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Chelsea Clinton joins NBC as special correspondent

New York: Chelsea Clinton, the daughter of former US President Bill Clinton and Secretary of State Hillary, has been roped-in by NBC News as a full-time special correspondent.

Chelsea, 31, started her new gig as special correspondent for "NBC Nightly News" as well as "Rock Center with Brian Williams" yesterday. She will be contributing to the news programs' "Making a Difference" segments.

These segments profile people and organisations dedicated to public service and volunteer work.

Chelsea Clinton

Chelsea Clinton, the daughter of former US President Bill Clinton and Secretary of State Hillary, has been roped-in by NBC News as a full-time special correspondent. Donna Ward/Getty Images

Chelsea will become the second daughter of a president hired by NBC News, and the third daughter of a recent presidential candidate. Jenna Bush Hager, daughter of President George W Bush, works as a correspondent for NBC's "Today" show, and Meghan McCain, daughter of John McCain, is a contributor to MSNBC.

She has been a national figure since her father won the presidency in 1992, but she has remained — first by her parents' request and then by her own choice — largely out of the public eye.

NBC said Chelsea's dedication to public service, solution-based advocacy and focus on empowering people around the globe make her a perfect fit for the show. "Chelsea is a remarkable woman who will be a great addition to NBC News. Given her vast experiences, it's as though Chelsea has been preparing for this opportunity her entire life," said Steve Capus, President of NBC News.

"We are proud she will be bringing her considerable, unique talents and dedication to NBC News."

Capus said he had met with Chelsea and had a long conversation that began with a simple question. "I asked her: 'What are you interested in doing?'"

Chelsea told him, he said, that during her mother's campaign for president in 2008, she had been moved by stories of people making personal contributions.

"What we talked about was if she were to come on board that's the kind of thing she would be interested in doing. We knew she wasn't going to do the lead story. But having somebody who was going to do really captivating feature assignments for the 'Making a Difference' franchise really kind of synced up," The New York Times quoted Capus as saying.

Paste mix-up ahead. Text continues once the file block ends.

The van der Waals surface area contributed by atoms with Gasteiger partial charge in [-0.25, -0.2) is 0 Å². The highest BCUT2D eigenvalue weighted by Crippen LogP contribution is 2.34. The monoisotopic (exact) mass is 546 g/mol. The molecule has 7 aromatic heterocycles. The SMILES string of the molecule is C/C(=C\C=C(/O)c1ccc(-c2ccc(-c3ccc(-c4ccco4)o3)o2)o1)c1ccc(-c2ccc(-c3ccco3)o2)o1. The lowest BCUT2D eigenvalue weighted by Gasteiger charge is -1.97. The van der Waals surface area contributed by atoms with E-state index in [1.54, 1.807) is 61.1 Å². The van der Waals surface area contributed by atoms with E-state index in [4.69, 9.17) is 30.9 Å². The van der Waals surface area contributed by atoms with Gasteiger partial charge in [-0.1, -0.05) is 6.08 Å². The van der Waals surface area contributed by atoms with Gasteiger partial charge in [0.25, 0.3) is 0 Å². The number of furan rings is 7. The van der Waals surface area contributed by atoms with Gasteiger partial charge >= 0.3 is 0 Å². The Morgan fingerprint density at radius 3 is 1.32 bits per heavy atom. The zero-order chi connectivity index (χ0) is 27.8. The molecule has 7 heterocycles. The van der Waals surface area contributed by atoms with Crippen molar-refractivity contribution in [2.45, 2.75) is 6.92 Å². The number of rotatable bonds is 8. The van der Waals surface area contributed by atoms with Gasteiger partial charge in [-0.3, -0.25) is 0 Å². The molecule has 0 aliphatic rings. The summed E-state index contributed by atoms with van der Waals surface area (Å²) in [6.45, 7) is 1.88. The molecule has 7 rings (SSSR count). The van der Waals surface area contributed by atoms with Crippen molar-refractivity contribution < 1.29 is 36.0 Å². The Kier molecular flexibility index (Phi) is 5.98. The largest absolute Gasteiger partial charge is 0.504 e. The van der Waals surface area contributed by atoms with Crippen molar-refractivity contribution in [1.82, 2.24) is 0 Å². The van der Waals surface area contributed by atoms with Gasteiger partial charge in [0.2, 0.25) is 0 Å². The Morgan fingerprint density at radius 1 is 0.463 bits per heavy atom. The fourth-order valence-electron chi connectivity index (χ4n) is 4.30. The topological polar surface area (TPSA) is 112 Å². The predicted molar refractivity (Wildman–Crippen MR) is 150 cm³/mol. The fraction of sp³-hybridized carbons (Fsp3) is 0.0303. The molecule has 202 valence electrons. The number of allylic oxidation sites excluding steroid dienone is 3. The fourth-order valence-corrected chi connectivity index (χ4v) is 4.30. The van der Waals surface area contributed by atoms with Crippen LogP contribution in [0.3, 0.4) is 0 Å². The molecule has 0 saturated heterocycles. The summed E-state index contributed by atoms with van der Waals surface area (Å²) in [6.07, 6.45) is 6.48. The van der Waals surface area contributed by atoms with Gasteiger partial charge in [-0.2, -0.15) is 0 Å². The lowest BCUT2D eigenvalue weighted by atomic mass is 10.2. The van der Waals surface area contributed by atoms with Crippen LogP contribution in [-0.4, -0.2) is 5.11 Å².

He added, "She wants to be in the field for the shoot and in the edit room for the edit."

Though Chelsea, who was not available for comment, said in a statement: "I hope telling stories through 'Making a Difference' — as in my academic work and nonprofit work — will help me to live my grandmother's adage of 'Life is not about what happens to you, but about what you do with what happens to you.'"

"People who imagine and implement solutions to challenges in their own lives, in their communities, in our country and in our world have always inspired me," she said.

An alumnus of Stanford, Oxford and Columbia Universities, Chelsea has worked at financial giants like McKinsey.

She is currently pursuing a doctorate at Oxford, working at New York University and working with the Clinton Foundation and the Clinton Global Initiative. Her recent professional and academic work, including her academic publications, have focused on how to improve access to relatively low-cost, high-quality health care services around the world and empowerment and equal rights.

She currently serves on the boards of the Clinton Foundation, the School of American Ballet and the Weill Cornell Medical College. She and her husband Marc live in New York City.

PTI